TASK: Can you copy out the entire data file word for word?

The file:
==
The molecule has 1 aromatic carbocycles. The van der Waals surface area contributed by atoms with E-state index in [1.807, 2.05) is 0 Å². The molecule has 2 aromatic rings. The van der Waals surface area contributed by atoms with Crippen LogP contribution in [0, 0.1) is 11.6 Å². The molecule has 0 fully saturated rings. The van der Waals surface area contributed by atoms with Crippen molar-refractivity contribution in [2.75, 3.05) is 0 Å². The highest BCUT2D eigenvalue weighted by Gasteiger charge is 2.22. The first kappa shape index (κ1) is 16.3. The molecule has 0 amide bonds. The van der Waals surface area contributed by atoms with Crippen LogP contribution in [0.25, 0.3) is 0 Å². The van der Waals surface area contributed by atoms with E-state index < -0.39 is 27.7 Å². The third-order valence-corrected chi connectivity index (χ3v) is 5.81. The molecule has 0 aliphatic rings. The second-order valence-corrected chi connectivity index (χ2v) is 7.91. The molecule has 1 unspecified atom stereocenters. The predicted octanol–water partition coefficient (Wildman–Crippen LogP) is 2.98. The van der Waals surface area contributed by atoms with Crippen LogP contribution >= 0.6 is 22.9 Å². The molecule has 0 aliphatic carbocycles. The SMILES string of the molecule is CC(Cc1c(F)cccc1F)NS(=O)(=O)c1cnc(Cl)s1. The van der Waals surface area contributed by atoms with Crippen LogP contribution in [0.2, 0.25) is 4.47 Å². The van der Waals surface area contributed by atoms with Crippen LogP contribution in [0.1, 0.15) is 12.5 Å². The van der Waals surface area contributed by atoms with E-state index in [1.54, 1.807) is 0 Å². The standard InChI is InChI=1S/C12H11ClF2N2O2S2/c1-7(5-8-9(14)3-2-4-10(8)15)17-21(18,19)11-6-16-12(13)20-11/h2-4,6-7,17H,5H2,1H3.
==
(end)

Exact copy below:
The molecule has 1 aromatic carbocycles. The van der Waals surface area contributed by atoms with E-state index in [1.807, 2.05) is 0 Å². The molecule has 2 aromatic rings. The van der Waals surface area contributed by atoms with Crippen LogP contribution in [0, 0.1) is 11.6 Å². The molecule has 0 fully saturated rings. The van der Waals surface area contributed by atoms with Crippen molar-refractivity contribution in [2.75, 3.05) is 0 Å². The highest BCUT2D eigenvalue weighted by Gasteiger charge is 2.22. The first kappa shape index (κ1) is 16.3. The molecule has 0 amide bonds. The van der Waals surface area contributed by atoms with Crippen LogP contribution in [0.25, 0.3) is 0 Å². The van der Waals surface area contributed by atoms with E-state index < -0.39 is 27.7 Å². The third-order valence-corrected chi connectivity index (χ3v) is 5.81. The molecule has 0 aliphatic rings. The second-order valence-corrected chi connectivity index (χ2v) is 7.91. The molecule has 1 unspecified atom stereocenters. The predicted octanol–water partition coefficient (Wildman–Crippen LogP) is 2.98. The van der Waals surface area contributed by atoms with Crippen LogP contribution >= 0.6 is 22.9 Å². The molecule has 0 aliphatic carbocycles. The SMILES string of the molecule is CC(Cc1c(F)cccc1F)NS(=O)(=O)c1cnc(Cl)s1. The van der Waals surface area contributed by atoms with Crippen LogP contribution in [0.2, 0.25) is 4.47 Å². The van der Waals surface area contributed by atoms with Crippen LogP contribution in [0.1, 0.15) is 12.5 Å². The van der Waals surface area contributed by atoms with E-state index in [1.54, 1.807) is 0 Å². The standard InChI is InChI=1S/C12H11ClF2N2O2S2/c1-7(5-8-9(14)3-2-4-10(8)15)17-21(18,19)11-6-16-12(13)20-11/h2-4,6-7,17H,5H2,1H3.